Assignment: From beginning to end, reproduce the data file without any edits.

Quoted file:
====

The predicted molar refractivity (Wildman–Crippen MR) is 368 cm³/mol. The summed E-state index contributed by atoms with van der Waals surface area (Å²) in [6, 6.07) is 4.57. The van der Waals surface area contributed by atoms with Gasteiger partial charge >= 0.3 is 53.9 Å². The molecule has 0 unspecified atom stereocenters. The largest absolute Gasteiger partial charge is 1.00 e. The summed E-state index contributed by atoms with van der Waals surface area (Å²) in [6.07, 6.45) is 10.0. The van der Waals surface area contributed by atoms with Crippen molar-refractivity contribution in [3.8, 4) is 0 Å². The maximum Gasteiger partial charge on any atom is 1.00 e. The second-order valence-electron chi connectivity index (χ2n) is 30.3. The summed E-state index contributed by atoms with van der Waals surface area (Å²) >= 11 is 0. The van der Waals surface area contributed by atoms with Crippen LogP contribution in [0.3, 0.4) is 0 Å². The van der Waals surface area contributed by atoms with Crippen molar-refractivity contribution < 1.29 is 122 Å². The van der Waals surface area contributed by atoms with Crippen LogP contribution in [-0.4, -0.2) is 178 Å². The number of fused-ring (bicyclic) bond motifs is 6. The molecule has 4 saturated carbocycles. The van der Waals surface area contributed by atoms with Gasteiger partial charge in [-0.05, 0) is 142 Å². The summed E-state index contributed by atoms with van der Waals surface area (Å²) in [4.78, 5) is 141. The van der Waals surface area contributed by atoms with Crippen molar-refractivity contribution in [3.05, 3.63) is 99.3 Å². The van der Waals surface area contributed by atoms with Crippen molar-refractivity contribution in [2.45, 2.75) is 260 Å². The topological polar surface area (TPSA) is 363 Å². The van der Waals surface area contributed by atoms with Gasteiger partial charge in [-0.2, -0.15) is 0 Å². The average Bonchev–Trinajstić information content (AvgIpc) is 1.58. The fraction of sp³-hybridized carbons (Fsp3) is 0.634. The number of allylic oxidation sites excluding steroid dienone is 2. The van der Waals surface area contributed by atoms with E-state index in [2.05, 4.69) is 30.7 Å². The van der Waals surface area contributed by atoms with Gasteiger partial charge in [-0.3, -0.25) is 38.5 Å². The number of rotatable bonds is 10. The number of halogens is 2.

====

The predicted molar refractivity (Wildman–Crippen MR) is 368 cm³/mol. The summed E-state index contributed by atoms with van der Waals surface area (Å²) in [6, 6.07) is 4.57. The van der Waals surface area contributed by atoms with Gasteiger partial charge >= 0.3 is 53.9 Å². The molecule has 0 unspecified atom stereocenters. The largest absolute Gasteiger partial charge is 1.00 e. The summed E-state index contributed by atoms with van der Waals surface area (Å²) in [6.07, 6.45) is 10.0. The van der Waals surface area contributed by atoms with Crippen molar-refractivity contribution in [3.8, 4) is 0 Å². The maximum Gasteiger partial charge on any atom is 1.00 e. The second-order valence-electron chi connectivity index (χ2n) is 30.3. The summed E-state index contributed by atoms with van der Waals surface area (Å²) >= 11 is 0. The van der Waals surface area contributed by atoms with Crippen LogP contribution in [0.3, 0.4) is 0 Å². The van der Waals surface area contributed by atoms with Crippen molar-refractivity contribution < 1.29 is 122 Å². The van der Waals surface area contributed by atoms with Crippen LogP contribution in [-0.4, -0.2) is 178 Å². The number of fused-ring (bicyclic) bond motifs is 6. The molecule has 4 saturated carbocycles. The van der Waals surface area contributed by atoms with Gasteiger partial charge in [-0.05, 0) is 142 Å². The summed E-state index contributed by atoms with van der Waals surface area (Å²) in [4.78, 5) is 141. The van der Waals surface area contributed by atoms with Crippen molar-refractivity contribution in [3.05, 3.63) is 99.3 Å². The van der Waals surface area contributed by atoms with Crippen molar-refractivity contribution in [2.45, 2.75) is 260 Å². The topological polar surface area (TPSA) is 363 Å². The van der Waals surface area contributed by atoms with Gasteiger partial charge in [-0.2, -0.15) is 0 Å². The average Bonchev–Trinajstić information content (AvgIpc) is 1.58. The fraction of sp³-hybridized carbons (Fsp3) is 0.634. The number of allylic oxidation sites excluding steroid dienone is 2. The van der Waals surface area contributed by atoms with E-state index in [2.05, 4.69) is 30.7 Å². The van der Waals surface area contributed by atoms with Gasteiger partial charge in [-0.3, -0.25) is 38.5 Å². The number of rotatable bonds is 10. The number of halogens is 2.